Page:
France's belief of the unfairness of the Treaty of Versailles, or the idea of revanchism, factored another reason for her failure to respond. Other than negotiating a pact to appease Hitler, French policy-makers and their British counterparts agreed that there was no real other alternative (McMillan 120).

  1. History essay - The second world war.

    started to rearm and build up Germany's forces in 1935, going against the Treaty of Versailles. He did not have the right to do that, but as other countries were beginning to have a positive view towards Germany, they thought that the treaty was just unfair on Germany and that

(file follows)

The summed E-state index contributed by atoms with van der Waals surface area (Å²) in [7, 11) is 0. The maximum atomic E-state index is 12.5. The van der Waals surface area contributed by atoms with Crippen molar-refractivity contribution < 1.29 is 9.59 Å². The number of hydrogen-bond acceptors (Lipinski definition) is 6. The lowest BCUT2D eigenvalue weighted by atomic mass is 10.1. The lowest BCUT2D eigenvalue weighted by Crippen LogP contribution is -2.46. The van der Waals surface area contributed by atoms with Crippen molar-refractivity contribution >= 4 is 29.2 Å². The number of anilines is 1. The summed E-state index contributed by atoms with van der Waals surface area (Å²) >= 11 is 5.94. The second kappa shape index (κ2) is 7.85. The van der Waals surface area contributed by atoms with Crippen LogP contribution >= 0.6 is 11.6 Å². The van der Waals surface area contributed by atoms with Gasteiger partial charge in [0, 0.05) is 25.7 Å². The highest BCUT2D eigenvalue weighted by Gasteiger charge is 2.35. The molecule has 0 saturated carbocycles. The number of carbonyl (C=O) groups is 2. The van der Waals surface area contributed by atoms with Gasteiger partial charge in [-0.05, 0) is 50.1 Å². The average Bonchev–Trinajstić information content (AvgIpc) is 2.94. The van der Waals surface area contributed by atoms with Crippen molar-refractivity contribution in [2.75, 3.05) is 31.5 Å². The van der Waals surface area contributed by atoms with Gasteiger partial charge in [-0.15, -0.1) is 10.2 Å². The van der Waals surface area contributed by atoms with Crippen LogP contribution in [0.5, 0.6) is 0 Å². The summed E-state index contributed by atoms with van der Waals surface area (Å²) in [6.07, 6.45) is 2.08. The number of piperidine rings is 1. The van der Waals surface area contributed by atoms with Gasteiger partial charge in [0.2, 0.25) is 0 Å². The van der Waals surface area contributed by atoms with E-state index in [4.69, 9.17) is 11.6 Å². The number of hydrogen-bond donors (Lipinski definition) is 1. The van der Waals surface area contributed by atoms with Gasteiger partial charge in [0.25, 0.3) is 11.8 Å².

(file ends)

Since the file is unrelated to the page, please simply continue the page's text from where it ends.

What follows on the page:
2. What is the tradition of animosity between racial groups in Europe during the Twentieth ...

    (source 3) The next major genocide of the twentieth century was the Nazi murder of the Jews and the Gypsy peoples. This happened due to the rise to power of Adolf Hitler (source 16) and the successful implementation of his ideals in Nazi Germany.

  • Over 160,000 pieces
    of student written work
  • Annotated by
    experienced teachers
  • Ideas and feedback to
    improve your own work